So what we have are three characters moving the story along with three different goals. But wait, there’s more!

That’s only part of Bo’s goal. That’s the series arc part of Bo’s goal. Bo’s true goal in HERO’S END is to define, once and for all, the truth of Blade’s feelings for her. If that were her only goal, it would be pretty lame and boring, and that’s against the rules in space opera. Reaching her goal is thwarted when Blade goes off on his own without her. It’s thwarted again during her investigation into the whereabouts of her father.

Like I said before, each plot thread needs to be treated like a story in its own right, with turning points, rising action, climax, and denoument.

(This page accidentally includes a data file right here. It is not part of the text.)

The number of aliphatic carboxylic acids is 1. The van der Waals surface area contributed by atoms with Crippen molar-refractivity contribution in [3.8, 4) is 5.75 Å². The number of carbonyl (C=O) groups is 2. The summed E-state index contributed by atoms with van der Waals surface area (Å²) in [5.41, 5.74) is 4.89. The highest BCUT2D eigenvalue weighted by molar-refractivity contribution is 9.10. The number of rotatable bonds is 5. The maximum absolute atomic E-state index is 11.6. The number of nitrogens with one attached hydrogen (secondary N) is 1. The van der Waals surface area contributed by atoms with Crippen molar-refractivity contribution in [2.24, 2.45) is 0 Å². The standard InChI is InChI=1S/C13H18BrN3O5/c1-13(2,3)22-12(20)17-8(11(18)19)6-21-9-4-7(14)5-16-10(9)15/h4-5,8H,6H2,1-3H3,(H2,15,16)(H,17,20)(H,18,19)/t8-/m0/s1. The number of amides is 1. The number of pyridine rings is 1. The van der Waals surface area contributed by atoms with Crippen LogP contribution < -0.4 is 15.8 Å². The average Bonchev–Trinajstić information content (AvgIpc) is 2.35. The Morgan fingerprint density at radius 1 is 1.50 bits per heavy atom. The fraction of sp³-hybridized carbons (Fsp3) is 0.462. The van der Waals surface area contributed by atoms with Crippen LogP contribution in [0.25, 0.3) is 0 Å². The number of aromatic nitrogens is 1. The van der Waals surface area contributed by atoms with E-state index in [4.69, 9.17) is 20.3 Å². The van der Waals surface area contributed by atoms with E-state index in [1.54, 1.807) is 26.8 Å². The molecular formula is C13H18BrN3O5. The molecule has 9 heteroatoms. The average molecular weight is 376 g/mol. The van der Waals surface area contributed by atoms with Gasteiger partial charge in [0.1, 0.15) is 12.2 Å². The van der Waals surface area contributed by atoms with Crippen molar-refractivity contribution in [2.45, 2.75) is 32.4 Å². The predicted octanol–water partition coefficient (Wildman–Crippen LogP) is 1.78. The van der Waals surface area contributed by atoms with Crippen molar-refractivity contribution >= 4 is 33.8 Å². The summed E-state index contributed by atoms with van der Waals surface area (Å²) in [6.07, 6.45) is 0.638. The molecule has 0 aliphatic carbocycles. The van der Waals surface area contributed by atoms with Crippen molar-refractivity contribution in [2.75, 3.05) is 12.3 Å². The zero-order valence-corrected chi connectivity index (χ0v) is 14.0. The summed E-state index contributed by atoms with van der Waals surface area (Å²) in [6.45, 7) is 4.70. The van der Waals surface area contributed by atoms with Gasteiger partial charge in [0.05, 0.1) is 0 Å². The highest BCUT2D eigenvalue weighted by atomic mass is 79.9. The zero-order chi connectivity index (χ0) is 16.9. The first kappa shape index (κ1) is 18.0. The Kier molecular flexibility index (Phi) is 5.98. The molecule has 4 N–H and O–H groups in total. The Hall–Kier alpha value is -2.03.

Wait! It gets better!
There is a second villain whose actions prior to the start of the series have set the overall story arc into motion. He gets his own point of view and plot threads in HERO’S END, too. Can’t forget the villain. He never directly encounters or interacts with either Bo or Blade, but his actions impact them profoundly during the course of the book causing their own plot threads to tangle and head off into other directions.

Driving it all is the overall goal/conflict of the book, which in the case of HERO’S END is a contract on Blade’s life, and the woman chosen to kill him is an ex-lover with a score to settle. Until that plot line is resolved, the story isn’t over.